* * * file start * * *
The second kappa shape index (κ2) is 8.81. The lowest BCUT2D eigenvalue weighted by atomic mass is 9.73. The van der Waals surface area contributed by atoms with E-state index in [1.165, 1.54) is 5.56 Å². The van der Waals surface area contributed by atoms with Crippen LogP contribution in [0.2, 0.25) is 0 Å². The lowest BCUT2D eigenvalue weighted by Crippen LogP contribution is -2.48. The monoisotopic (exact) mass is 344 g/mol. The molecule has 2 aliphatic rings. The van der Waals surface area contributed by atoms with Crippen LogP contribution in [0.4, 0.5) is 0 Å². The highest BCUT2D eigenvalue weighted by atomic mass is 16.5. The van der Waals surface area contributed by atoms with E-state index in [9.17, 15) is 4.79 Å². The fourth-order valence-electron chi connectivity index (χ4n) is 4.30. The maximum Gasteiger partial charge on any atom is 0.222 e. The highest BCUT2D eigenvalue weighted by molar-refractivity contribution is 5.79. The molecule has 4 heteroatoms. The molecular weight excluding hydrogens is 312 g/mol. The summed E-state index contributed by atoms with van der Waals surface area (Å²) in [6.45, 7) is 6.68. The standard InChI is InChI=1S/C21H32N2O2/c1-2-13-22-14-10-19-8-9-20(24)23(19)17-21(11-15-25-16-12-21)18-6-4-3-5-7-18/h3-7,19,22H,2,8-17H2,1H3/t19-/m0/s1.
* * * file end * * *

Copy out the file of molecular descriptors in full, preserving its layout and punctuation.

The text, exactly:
The second kappa shape index (κ2) is 8.81. The lowest BCUT2D eigenvalue weighted by atomic mass is 9.73. The van der Waals surface area contributed by atoms with E-state index in [1.165, 1.54) is 5.56 Å². The van der Waals surface area contributed by atoms with Crippen LogP contribution in [0.2, 0.25) is 0 Å². The lowest BCUT2D eigenvalue weighted by Crippen LogP contribution is -2.48. The monoisotopic (exact) mass is 344 g/mol. The molecule has 2 aliphatic rings. The van der Waals surface area contributed by atoms with Crippen LogP contribution in [0.4, 0.5) is 0 Å². The highest BCUT2D eigenvalue weighted by atomic mass is 16.5. The van der Waals surface area contributed by atoms with E-state index in [9.17, 15) is 4.79 Å². The fourth-order valence-electron chi connectivity index (χ4n) is 4.30. The maximum Gasteiger partial charge on any atom is 0.222 e. The highest BCUT2D eigenvalue weighted by molar-refractivity contribution is 5.79. The molecule has 4 heteroatoms. The molecular weight excluding hydrogens is 312 g/mol. The summed E-state index contributed by atoms with van der Waals surface area (Å²) in [6.45, 7) is 6.68. The standard InChI is InChI=1S/C21H32N2O2/c1-2-13-22-14-10-19-8-9-20(24)23(19)17-21(11-15-25-16-12-21)18-6-4-3-5-7-18/h3-7,19,22H,2,8-17H2,1H3/t19-/m0/s1.